• Go up to Mount Katahdin – 4 hours according to Google Maps, 5.5 hours according to Bing, but drive is along the East shore line, which might be pretty cool in itself.
    • Knife’s Edge on Katahdin, although I wonder if we might not be very well prepared. 
  • Lakes of the Clouds Hut on Mount Washington, which is roughly a 3.5 hours drive North of Boston.
  • Rent a car and simply drive up to Maine and see what happens grabbing directions/advice on the way
  • Lake Placid going South but we already did this in the past.  Would be nice to try something new.  It was pretty awesome though…  having said that, that’s also about 5 hours from Boston, so we might as well go up to New Hampshire or Maine, which will supposedly (according to Kerianne, a colleague of mine) be less commercial.
  • Another thing we could do is grab an Amtrak pass and travel around various cities, which would be great if we could go out further inland.  But if we leave on Tuesday and should be back on Sunday, that’s 7 days including the the day of departure and day of arrival.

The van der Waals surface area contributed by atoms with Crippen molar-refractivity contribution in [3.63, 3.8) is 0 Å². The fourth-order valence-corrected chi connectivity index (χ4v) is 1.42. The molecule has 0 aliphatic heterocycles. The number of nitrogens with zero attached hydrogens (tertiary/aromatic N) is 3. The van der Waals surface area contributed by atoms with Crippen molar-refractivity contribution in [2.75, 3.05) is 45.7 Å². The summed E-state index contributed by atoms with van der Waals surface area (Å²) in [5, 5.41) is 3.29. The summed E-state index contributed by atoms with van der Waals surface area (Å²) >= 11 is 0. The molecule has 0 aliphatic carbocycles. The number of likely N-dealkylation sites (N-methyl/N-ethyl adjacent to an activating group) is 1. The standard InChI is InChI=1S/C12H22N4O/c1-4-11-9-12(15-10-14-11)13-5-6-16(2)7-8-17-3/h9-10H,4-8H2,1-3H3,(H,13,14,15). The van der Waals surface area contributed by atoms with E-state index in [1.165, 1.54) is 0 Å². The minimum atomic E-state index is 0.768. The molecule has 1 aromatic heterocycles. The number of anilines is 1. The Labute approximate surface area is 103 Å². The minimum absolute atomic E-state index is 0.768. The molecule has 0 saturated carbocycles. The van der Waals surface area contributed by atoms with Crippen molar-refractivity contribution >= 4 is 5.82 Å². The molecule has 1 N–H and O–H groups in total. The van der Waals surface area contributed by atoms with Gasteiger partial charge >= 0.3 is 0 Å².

• Another thing that might be cool is to find cliff-jumping spots.  Perhaps we could check out Jamestown, RI, although that’s in the other direction…  Which might actually work – what we could drive down to Jamestown and then find hiking/sailing in Rhode Island.  Perhaps we could pick up a windsurfing or kitesurfing clinic?

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Traveling in Europe – Consequences? – oh man…  what a wreck…

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Filed under Humor

Boston is starting to get on my nerves…

Getting off at South Station, for the first time I felt physically nauseous at the sight of Boston.  Not immediately, but only after walking into the main hall, hearing sounds of music, and seeing an older couple playing on violins, all smiles.  Something about it felt so artificial, so…  inhuman.  And looking at the faces, at the pale white fat faces that exude intellectual superiority among with a faux-personality manifested in pink hair died half-way.